“The financing requirements for energy transition infrastructure in France are expected to rise to €60 billion a year in the coming years” 

How can institutional investors be convinced?

At the InfraWeek meetings held on 10 October, the French Minister for Industry indicated that France's energy transition infrastructure financing needs should amount to €60 billion a year in the coming years. This compares with €4 billion invested in low-carbon infrastructure by 2022. The energy transition represents a huge challenge, a new industrial revolution. Investors are aware of these challenges and the opportunities they present, but to make an investment decision, they need returns and a track record. If, in addition to these two conditions, an investor can justify investing in solutions that comply at least with article 8 of the SFDR regulation, and even with article 9, and have an impact, this will constitute an additional argument in favour of this investment. In this context, the management company must be credible in terms of ESG and have the capacity to produce solid extra-financial reporting. In our view, this requires resources, data processing for the entire portfolio, and a detailed extra-financial analysis that also includes negative externalities, in addition to traditional legal and financial analyses.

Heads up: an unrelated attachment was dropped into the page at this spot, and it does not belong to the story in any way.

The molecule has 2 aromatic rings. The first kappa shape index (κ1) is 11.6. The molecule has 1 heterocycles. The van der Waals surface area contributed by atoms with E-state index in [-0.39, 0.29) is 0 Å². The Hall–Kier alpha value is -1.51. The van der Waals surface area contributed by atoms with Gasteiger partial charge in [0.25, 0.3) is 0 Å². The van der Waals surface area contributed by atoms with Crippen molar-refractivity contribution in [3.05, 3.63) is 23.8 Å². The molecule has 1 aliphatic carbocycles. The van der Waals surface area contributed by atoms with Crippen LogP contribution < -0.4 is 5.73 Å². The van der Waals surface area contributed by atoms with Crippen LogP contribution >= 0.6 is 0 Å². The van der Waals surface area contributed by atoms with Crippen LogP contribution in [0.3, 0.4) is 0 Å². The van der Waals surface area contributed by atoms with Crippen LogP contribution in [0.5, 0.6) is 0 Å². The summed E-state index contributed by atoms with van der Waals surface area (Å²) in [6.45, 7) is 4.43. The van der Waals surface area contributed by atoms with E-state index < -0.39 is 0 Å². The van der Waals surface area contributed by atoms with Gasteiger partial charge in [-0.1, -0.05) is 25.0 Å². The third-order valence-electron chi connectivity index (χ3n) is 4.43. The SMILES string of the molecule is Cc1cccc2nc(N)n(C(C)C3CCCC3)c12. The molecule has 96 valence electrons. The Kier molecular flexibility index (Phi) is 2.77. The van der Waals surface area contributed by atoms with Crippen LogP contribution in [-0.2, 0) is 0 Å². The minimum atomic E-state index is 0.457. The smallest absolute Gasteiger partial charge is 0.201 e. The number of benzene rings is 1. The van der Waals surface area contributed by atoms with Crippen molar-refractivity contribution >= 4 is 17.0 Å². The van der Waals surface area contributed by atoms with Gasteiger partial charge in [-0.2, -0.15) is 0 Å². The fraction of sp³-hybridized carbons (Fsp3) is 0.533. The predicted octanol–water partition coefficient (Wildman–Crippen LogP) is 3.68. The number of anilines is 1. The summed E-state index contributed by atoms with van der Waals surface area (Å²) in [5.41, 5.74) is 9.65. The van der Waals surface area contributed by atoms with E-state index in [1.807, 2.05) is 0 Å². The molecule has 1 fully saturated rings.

Can democratisation be a growth driver for institutional clients? 

Last year, we launched our first infrastructure account unit, which was very successful with the general public. There will undoubtedly be more. This asset class is attractive to retail investors. For fund managers, however, it means putting in place a mechanism to ensure liquidity for the end client.  

We are at a rare moment when the financial response is ahead of the political response. Taxonomy helps to guide investment and funding, but investors of all kinds are well aware that if they want business models to change, they have to put in the resources. It's a real paradigm shift that needs to be brought about in a very short space of time.